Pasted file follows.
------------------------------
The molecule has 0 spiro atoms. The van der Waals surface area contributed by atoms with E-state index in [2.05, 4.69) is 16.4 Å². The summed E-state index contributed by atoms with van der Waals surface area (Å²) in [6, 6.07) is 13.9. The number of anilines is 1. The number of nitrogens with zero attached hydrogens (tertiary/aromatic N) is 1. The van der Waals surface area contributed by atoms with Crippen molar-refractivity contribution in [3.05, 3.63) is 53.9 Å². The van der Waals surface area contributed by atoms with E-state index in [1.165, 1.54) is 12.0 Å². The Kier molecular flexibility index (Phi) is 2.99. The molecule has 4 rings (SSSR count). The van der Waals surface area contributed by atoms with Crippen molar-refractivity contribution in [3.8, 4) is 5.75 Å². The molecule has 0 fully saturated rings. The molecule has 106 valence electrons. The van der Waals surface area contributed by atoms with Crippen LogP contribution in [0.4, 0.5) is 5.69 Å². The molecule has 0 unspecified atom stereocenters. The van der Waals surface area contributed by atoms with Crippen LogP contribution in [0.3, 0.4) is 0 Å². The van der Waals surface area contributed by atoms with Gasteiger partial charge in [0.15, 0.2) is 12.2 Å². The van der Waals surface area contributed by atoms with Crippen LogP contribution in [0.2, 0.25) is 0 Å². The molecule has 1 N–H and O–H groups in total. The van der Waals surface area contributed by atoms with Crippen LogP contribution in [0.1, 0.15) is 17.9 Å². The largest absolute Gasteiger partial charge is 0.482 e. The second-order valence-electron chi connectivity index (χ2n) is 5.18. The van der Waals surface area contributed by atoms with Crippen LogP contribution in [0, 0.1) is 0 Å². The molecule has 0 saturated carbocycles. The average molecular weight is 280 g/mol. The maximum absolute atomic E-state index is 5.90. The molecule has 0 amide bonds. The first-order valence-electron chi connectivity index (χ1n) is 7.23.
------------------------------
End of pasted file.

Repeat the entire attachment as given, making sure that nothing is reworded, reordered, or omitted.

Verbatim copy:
The molecule has 0 spiro atoms. The van der Waals surface area contributed by atoms with E-state index in [2.05, 4.69) is 16.4 Å². The summed E-state index contributed by atoms with van der Waals surface area (Å²) in [6, 6.07) is 13.9. The number of anilines is 1. The number of nitrogens with zero attached hydrogens (tertiary/aromatic N) is 1. The van der Waals surface area contributed by atoms with Crippen molar-refractivity contribution in [3.05, 3.63) is 53.9 Å². The van der Waals surface area contributed by atoms with E-state index in [1.165, 1.54) is 12.0 Å². The Kier molecular flexibility index (Phi) is 2.99. The molecule has 4 rings (SSSR count). The van der Waals surface area contributed by atoms with Crippen molar-refractivity contribution in [3.8, 4) is 5.75 Å². The molecule has 0 fully saturated rings. The molecule has 106 valence electrons. The van der Waals surface area contributed by atoms with Crippen LogP contribution in [0.4, 0.5) is 5.69 Å². The molecule has 0 unspecified atom stereocenters. The van der Waals surface area contributed by atoms with Crippen LogP contribution in [0.3, 0.4) is 0 Å². The van der Waals surface area contributed by atoms with Gasteiger partial charge in [0.15, 0.2) is 12.2 Å². The van der Waals surface area contributed by atoms with Crippen LogP contribution in [0.2, 0.25) is 0 Å². The molecule has 1 N–H and O–H groups in total. The van der Waals surface area contributed by atoms with Crippen LogP contribution in [0.1, 0.15) is 17.9 Å². The largest absolute Gasteiger partial charge is 0.482 e. The second-order valence-electron chi connectivity index (χ2n) is 5.18. The van der Waals surface area contributed by atoms with Crippen LogP contribution in [0, 0.1) is 0 Å². The molecule has 0 saturated carbocycles. The average molecular weight is 280 g/mol. The maximum absolute atomic E-state index is 5.90. The molecule has 0 amide bonds. The first-order valence-electron chi connectivity index (χ1n) is 7.23.